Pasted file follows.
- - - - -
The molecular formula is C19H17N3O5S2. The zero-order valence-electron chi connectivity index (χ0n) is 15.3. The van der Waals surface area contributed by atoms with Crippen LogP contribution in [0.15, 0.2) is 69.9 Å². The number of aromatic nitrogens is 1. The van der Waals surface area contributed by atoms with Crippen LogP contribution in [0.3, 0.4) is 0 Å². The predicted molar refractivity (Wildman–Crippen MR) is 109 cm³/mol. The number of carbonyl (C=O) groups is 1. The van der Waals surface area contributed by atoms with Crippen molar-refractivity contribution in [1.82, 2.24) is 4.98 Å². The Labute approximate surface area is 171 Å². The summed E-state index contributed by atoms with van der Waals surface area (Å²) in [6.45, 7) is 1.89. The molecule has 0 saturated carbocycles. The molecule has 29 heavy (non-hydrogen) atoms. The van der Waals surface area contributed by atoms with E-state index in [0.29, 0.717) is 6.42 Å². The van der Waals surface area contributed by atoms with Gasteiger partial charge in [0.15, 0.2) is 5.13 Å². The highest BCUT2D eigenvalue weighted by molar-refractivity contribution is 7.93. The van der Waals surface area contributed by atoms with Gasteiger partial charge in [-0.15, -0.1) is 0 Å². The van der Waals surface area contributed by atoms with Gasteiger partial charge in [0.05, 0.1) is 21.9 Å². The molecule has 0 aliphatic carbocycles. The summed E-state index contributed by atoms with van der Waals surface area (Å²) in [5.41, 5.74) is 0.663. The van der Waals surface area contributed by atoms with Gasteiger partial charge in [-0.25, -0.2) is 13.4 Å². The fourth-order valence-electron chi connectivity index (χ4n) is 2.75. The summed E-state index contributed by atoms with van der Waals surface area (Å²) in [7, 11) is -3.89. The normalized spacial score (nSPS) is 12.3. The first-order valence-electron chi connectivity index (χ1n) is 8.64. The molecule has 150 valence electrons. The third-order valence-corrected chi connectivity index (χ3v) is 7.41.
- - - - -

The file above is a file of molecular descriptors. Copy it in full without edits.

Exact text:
The molecular formula is C19H17N3O5S2. The zero-order valence-electron chi connectivity index (χ0n) is 15.3. The van der Waals surface area contributed by atoms with Crippen LogP contribution in [0.15, 0.2) is 69.9 Å². The number of aromatic nitrogens is 1. The van der Waals surface area contributed by atoms with Crippen LogP contribution in [0.3, 0.4) is 0 Å². The predicted molar refractivity (Wildman–Crippen MR) is 109 cm³/mol. The number of carbonyl (C=O) groups is 1. The van der Waals surface area contributed by atoms with Crippen molar-refractivity contribution in [1.82, 2.24) is 4.98 Å². The Labute approximate surface area is 171 Å². The summed E-state index contributed by atoms with van der Waals surface area (Å²) in [6.45, 7) is 1.89. The molecule has 0 saturated carbocycles. The molecule has 29 heavy (non-hydrogen) atoms. The van der Waals surface area contributed by atoms with E-state index in [0.29, 0.717) is 6.42 Å². The van der Waals surface area contributed by atoms with Gasteiger partial charge in [0.15, 0.2) is 5.13 Å². The highest BCUT2D eigenvalue weighted by molar-refractivity contribution is 7.93. The van der Waals surface area contributed by atoms with Gasteiger partial charge in [-0.15, -0.1) is 0 Å². The van der Waals surface area contributed by atoms with Gasteiger partial charge in [0.05, 0.1) is 21.9 Å². The molecule has 0 aliphatic carbocycles. The summed E-state index contributed by atoms with van der Waals surface area (Å²) in [5.41, 5.74) is 0.663. The van der Waals surface area contributed by atoms with Gasteiger partial charge in [-0.25, -0.2) is 13.4 Å². The fourth-order valence-electron chi connectivity index (χ4n) is 2.75. The summed E-state index contributed by atoms with van der Waals surface area (Å²) in [7, 11) is -3.89. The normalized spacial score (nSPS) is 12.3. The first-order valence-electron chi connectivity index (χ1n) is 8.64. The molecule has 150 valence electrons. The third-order valence-corrected chi connectivity index (χ3v) is 7.41.